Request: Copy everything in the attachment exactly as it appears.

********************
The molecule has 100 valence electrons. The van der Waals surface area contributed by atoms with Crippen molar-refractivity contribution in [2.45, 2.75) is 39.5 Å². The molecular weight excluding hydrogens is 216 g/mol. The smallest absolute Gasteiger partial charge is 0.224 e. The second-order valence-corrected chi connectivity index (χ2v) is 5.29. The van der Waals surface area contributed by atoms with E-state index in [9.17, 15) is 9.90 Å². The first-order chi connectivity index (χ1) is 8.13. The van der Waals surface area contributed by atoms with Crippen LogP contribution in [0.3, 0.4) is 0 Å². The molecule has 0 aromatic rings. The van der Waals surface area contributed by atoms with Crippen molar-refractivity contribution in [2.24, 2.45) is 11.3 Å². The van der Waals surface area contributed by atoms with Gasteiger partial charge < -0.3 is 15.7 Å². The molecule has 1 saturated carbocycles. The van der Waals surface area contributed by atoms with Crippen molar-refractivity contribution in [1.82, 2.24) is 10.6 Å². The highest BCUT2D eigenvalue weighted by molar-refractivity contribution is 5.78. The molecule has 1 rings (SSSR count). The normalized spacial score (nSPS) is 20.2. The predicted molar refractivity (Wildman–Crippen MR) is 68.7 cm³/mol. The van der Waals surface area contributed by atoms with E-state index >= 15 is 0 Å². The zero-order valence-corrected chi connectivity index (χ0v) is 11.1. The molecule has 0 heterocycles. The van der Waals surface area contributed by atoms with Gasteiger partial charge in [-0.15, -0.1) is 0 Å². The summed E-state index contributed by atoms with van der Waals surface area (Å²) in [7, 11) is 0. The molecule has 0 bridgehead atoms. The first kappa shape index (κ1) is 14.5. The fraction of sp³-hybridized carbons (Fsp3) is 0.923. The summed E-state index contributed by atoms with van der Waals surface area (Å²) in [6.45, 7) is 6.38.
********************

The molecule has 100 valence electrons. The van der Waals surface area contributed by atoms with Crippen molar-refractivity contribution in [2.45, 2.75) is 39.5 Å². The molecular weight excluding hydrogens is 216 g/mol. The smallest absolute Gasteiger partial charge is 0.224 e. The second-order valence-corrected chi connectivity index (χ2v) is 5.29. The van der Waals surface area contributed by atoms with E-state index in [9.17, 15) is 9.90 Å². The first-order chi connectivity index (χ1) is 8.13. The van der Waals surface area contributed by atoms with Crippen LogP contribution in [0.3, 0.4) is 0 Å². The molecule has 0 aromatic rings. The van der Waals surface area contributed by atoms with Crippen molar-refractivity contribution in [2.24, 2.45) is 11.3 Å². The van der Waals surface area contributed by atoms with Gasteiger partial charge < -0.3 is 15.7 Å². The molecule has 1 saturated carbocycles. The van der Waals surface area contributed by atoms with Crippen molar-refractivity contribution in [1.82, 2.24) is 10.6 Å². The highest BCUT2D eigenvalue weighted by molar-refractivity contribution is 5.78. The molecule has 1 rings (SSSR count). The normalized spacial score (nSPS) is 20.2. The predicted molar refractivity (Wildman–Crippen MR) is 68.7 cm³/mol. The van der Waals surface area contributed by atoms with E-state index >= 15 is 0 Å². The zero-order valence-corrected chi connectivity index (χ0v) is 11.1. The molecule has 0 heterocycles. The van der Waals surface area contributed by atoms with Gasteiger partial charge in [-0.15, -0.1) is 0 Å². The summed E-state index contributed by atoms with van der Waals surface area (Å²) in [7, 11) is 0. The molecule has 0 bridgehead atoms. The first kappa shape index (κ1) is 14.5. The fraction of sp³-hybridized carbons (Fsp3) is 0.923. The summed E-state index contributed by atoms with van der Waals surface area (Å²) in [6.45, 7) is 6.38.